Emergency physician shows everyday readers why ‘Sex Matters’ in health care

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Women are left out of medical research and science in many ways, and it is hurting women.

“We physicians were taught that men’s symptoms were the standard for both men and women,” said McGregor, now a faculty member in the school’s Department of Emergency Medicine and physician at Rhode Island Hospital. “It turned out that didn’t fit women’s experiences.”

The findings spurred McGregor to consider other ways that inattention to biological sex difference might be impacting the health care women receive. “I thought, ‘If women are different in this way, why? And how are they different from men in other ways?’”

McGregor cofounded the Division of Sex and Gender in Emergency Medicine at Brown to answer these questions. Since its inception in 2014, the division has helped to generate more than 100 peer-reviewed publications on a vast range of medical conditions — from infection to cancer to stroke — and trained numerous medical residents through elective rotations and a two-year fellowship designed to develop new leaders in the field.

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Sex Matters in women’s health

Most recently, McGregor turned her sights to educating the general public about the difference that sex makes in health care. Her new book, “Sex Matters: How Male-Centric Medicine Endangers Women’s Health and What We Can Do about It,” gives an accessible account of health care disparities that continue to affect women, with an eye toward empowering women to fight medical biases when they encounter them.

These Are the Risks of Male-Centric Medicine

Doctors take an oath to do no harm. But in her book, ‘Sex Matters,’ emergency medicine physician Alyson McGregor explains how doctors are unintentionally harming women by practicing a model of medicine based on men.

One of the most striking findings from the front lines of the coronavirus pandemic is that more men are dying from the virus than women. According to the New York City Department of Health, the most recent statistics show that men make up roughly 60 percent of total deaths in New York, the epicenter of the pandemic in the United States. But most doctors and researchers don’t yet understand how the virus behaves in men compared to women—information that could help explain the difference in fatality rates and that could inform the best course of action for all patients. For now, doctors are left to treat patients with one-size-fits-all treatments.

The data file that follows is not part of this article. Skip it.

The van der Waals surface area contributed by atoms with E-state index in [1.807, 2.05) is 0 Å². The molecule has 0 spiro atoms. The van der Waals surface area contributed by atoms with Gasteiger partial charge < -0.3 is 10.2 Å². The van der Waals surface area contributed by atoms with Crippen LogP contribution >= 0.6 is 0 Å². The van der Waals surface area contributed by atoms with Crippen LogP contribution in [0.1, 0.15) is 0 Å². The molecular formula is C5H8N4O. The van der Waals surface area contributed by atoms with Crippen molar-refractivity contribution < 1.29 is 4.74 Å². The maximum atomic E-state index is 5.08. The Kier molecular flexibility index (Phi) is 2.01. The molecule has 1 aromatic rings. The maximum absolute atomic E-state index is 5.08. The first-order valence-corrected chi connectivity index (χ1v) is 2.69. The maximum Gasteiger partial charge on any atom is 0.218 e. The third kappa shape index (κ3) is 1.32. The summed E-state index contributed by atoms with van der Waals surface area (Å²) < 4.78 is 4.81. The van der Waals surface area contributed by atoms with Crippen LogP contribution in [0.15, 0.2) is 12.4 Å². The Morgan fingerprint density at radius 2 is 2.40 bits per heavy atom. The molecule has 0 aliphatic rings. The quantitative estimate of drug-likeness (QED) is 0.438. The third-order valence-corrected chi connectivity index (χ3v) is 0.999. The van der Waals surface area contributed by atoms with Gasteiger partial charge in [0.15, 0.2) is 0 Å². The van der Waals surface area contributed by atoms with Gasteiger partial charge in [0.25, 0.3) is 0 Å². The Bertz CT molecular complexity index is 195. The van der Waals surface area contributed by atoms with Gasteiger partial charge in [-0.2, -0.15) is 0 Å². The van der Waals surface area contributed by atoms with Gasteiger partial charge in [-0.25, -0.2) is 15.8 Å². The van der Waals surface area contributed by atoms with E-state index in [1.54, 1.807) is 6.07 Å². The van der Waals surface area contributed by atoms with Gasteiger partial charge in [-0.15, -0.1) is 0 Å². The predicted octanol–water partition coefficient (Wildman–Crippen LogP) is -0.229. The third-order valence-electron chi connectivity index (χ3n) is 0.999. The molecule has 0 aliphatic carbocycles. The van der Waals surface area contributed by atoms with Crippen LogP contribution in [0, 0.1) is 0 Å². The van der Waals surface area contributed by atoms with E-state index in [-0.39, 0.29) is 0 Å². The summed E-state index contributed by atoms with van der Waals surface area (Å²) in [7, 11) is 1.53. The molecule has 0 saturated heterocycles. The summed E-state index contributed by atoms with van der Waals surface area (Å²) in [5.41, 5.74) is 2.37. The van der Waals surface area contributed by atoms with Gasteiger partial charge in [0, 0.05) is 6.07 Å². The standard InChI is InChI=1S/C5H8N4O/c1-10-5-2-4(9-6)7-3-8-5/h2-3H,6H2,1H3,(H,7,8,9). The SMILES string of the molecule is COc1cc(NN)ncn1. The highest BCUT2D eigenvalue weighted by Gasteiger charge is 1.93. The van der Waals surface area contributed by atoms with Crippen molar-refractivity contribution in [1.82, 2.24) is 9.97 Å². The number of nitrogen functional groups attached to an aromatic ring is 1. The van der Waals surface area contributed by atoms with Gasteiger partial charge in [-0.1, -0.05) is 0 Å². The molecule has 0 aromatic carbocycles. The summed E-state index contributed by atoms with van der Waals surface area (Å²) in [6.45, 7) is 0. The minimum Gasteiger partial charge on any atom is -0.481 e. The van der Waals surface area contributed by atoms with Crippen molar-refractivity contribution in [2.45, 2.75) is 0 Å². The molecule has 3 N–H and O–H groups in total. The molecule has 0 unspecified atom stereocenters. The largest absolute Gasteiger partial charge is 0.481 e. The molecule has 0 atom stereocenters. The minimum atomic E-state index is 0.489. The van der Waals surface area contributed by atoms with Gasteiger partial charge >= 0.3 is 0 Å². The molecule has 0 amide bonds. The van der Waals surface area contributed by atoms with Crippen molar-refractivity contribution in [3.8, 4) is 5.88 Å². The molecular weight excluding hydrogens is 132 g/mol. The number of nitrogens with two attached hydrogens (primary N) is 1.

To Alyson McGregor, MD, an associate professor of emergency medicine at the Warren Alpert Medical School of Brown University, this is a major problem. But it’s also not surprising.

When McGregor first figured out that women are excluded from medical studies, she was shocked. “There’s an assumption that research is done in a fair and balanced way. That’s what we learn in medical school. But they never told us who the research was done on. That evidence was just brought into medical schools, and educators use it to train new doctors,” she says. This unwittingly perpetuates a system that centers on male physiology and experience.

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